Wednesday, November 30, 2016

WORLD GEOGRAPHY WEEK-THE REST OF ONTARIO

Kingston: This southern extension of the Canadian shield is nice with all the limestone. The last few times I went there, it had a lot of nice shops and restaurants downtown, although I don't know what it's like now. It also has a great music scene.

Peterborough: Another great music scene and more interesting shops. Peterborough is one of the few places where the downtown is still busy. The Peterborough Zoo is always a hit, as well as the Indian River Reptile Zoo east of the city.

Toronto: As Jan Morris said, Toronto has just enough of everything. While not London, Paris or New York, it isn't Columbus, Ohio or Paduca, Kentucky either. There are just enough theatres, museums, ethnic restaurants, sporting events, and other attractions.

Hamilton: Spent some time there, but my exploration of the city consisted of going to Cops' Colosseum to see a Hamilton Bulldogs game when I lived in Brantford. I'd like to see more of this interesting city because it seems like a miniature Toronto, multiculturalism without the big city hassle.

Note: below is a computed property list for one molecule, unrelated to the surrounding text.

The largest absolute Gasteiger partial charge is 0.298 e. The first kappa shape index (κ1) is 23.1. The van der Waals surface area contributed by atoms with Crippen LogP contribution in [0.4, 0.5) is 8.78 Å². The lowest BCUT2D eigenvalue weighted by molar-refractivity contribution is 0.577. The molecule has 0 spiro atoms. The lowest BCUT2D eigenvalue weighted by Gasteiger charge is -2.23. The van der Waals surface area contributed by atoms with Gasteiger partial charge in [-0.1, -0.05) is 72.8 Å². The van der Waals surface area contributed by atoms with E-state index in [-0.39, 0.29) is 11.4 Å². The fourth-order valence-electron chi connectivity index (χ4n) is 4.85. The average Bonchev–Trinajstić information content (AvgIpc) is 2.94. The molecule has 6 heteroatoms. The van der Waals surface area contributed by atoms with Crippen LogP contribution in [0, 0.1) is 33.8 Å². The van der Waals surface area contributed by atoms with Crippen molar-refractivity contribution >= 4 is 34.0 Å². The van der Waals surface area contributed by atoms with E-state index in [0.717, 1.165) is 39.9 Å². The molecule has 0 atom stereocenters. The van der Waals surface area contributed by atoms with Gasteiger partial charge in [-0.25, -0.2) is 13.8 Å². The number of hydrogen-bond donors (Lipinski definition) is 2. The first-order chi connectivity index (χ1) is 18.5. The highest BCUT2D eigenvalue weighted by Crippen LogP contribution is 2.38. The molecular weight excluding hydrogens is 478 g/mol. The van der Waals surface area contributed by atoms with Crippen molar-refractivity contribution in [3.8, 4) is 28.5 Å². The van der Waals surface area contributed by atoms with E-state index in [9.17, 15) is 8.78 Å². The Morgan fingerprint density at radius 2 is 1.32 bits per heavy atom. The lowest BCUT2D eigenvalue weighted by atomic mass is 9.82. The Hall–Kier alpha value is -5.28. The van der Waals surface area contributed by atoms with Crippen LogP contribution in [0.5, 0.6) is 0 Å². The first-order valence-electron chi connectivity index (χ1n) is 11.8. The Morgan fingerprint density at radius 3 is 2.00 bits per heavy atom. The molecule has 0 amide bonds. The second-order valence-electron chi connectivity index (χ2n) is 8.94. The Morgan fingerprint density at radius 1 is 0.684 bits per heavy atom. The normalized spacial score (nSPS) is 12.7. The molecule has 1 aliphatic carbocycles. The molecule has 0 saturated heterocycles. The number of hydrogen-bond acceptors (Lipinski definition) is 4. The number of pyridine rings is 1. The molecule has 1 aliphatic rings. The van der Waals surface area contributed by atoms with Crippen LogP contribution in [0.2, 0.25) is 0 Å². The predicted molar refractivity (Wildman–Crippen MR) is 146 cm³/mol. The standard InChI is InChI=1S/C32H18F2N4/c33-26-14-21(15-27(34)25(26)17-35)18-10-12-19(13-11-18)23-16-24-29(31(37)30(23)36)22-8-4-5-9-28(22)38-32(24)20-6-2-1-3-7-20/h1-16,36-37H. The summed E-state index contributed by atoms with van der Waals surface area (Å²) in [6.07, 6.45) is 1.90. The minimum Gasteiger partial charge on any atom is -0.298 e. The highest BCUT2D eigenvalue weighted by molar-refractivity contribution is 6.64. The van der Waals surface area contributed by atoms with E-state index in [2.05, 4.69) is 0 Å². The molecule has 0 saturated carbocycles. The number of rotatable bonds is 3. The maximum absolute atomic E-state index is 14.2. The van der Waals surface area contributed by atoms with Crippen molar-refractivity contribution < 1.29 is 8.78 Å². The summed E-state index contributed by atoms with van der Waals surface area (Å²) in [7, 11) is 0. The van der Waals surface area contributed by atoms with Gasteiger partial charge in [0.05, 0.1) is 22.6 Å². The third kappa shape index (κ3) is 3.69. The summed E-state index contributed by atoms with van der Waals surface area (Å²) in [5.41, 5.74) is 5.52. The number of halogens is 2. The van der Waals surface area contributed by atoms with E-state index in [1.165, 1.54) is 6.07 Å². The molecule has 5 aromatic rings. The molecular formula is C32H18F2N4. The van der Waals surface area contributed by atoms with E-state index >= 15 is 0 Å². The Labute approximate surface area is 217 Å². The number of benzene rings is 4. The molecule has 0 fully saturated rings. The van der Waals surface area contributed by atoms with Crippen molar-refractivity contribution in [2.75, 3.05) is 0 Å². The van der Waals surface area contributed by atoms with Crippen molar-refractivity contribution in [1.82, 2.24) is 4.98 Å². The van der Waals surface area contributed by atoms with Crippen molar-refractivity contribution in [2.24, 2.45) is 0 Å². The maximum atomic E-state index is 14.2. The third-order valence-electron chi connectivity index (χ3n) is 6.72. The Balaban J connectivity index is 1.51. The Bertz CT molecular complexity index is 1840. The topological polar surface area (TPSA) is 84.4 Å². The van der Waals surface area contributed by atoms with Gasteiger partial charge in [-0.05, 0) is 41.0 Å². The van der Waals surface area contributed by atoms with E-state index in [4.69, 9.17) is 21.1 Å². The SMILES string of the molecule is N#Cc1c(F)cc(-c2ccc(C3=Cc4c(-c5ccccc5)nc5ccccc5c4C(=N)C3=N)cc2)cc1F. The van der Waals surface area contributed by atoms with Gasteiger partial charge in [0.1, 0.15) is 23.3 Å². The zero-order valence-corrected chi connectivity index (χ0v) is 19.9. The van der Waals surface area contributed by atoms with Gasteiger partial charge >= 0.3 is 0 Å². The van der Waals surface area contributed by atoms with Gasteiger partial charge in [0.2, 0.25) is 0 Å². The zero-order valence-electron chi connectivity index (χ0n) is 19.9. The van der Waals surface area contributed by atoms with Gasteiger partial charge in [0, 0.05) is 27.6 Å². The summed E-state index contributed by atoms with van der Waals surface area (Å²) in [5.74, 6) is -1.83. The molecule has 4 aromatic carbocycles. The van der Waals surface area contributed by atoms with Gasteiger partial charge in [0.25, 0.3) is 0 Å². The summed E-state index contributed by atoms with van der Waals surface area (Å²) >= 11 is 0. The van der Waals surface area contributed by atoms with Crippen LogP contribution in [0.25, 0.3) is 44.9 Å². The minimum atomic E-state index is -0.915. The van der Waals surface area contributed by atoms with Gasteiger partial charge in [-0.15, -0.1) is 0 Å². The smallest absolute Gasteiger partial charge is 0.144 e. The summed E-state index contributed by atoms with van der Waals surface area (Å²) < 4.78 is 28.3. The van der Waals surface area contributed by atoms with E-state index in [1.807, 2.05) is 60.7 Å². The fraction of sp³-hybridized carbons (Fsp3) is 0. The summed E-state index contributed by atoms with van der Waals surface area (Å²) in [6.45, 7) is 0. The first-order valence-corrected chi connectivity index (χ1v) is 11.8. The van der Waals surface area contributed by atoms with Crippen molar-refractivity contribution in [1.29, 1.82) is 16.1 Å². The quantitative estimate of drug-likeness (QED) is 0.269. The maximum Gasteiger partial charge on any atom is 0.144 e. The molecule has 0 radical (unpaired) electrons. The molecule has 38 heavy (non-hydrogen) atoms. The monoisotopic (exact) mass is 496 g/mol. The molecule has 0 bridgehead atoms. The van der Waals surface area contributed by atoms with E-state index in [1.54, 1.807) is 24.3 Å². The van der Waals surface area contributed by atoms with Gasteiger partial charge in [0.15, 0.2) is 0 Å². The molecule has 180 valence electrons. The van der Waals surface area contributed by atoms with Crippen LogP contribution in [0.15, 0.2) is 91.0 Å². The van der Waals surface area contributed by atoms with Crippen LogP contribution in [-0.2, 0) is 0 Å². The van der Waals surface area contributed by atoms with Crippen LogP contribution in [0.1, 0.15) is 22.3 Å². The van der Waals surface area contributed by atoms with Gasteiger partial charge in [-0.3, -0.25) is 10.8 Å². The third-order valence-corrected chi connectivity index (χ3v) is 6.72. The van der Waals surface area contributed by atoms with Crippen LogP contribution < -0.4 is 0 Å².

Brantford: As stated in a previous post, I spent time there a while back. Didn't see much of the town of Brantford, but saw many of the surrounding area, such as going to the Simcoe Fair, the Simcoe Lights and other places. I'd like to go back there and explore Brantford and area more, but my impression from the time I spent there was that it was like southeastern Ontario in that all the towns are unique.

Bradford: A bit of a weird-seeming city, but anyone who visits has to check out the Bradford Marsh.

The Muskokas: Cottage country. Southeastern Ontario tries to be cottage country but the Muskokas have a lot more wealth and a lot more interesting things to do. They beat us to the punch.

New Liskeard: Has a bit of a wild west feeling. The French influence also helps make it interesting.

Killaloe: Located in the Ottawa Valley, this little town also has a wild west feeling. Definitely have to go back there someday.

Barry Huronia and the Bruce Peninsula: This area proves money buys happiness. With it's fertile farmland, tourist industry and nuclear plant, there's an openness and a friendliness in the people. Statistically, there are lesser amounts of social problems than in other parts of the province.

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